Scrutinising the 2016 Brexit Referendum, this paper examines the impact of economic policy uncertainty on the relationship between corporate financial performance and CSR using a sample of 320 non-financial firms listed at the London Stock Exchange. The sample covers the period of 2014 to 2018 with 2016 marking increased, and 2017 and 2018 representing years of moderated policy uncertainty. Using cross-sectional regression analysis of shock-period buy-and-hold returns, this paper finds (I) a statistically and economically significant inverse relationship between reservoirs of social capital previously accrued through CSR initiatives and returns. The effect is driven by the Governance component of CSR, whereas the impact of combined Environmental and Social pursues was not found to be meaningful. Using difference-in-difference methodology with continuous treatment, this investigation concludes (II) high-CSR and low-CSR firms do not differ in terms of sensitivity to adverse Brexit shock implications on operating performance, profitability, financial health, and firm value. Further, (III) effects of CSR on aforementioned aspects of real performance were not found to vary alongside levels of policy uncertainty.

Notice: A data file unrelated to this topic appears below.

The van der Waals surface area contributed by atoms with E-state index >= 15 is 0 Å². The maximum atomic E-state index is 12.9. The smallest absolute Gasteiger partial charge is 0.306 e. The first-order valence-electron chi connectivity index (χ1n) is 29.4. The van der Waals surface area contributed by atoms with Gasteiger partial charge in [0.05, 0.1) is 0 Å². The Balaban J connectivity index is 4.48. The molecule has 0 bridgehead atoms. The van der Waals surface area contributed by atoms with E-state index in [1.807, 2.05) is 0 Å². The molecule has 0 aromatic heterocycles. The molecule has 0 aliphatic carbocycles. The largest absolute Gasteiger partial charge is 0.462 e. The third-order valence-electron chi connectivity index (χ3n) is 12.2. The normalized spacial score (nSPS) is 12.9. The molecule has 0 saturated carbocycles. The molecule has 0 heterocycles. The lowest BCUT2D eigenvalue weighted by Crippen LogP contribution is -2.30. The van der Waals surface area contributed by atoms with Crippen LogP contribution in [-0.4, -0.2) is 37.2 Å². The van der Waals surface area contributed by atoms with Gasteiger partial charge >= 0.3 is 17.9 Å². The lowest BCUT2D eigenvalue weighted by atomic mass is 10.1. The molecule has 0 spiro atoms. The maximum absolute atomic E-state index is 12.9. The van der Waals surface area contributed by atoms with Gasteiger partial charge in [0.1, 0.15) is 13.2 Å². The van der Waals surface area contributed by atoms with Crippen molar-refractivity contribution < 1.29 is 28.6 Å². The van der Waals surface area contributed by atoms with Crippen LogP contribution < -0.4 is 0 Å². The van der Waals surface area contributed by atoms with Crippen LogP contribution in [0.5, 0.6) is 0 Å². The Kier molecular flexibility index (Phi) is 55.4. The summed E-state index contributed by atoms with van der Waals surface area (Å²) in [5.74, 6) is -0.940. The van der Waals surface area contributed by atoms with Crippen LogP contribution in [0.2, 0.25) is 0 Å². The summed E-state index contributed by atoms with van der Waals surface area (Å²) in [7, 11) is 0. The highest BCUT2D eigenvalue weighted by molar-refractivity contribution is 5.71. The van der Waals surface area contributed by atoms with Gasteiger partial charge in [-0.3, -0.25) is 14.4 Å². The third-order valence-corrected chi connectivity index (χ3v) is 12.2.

Keywords: Brexit referendum; CSR; ESG investing; policy uncertainty.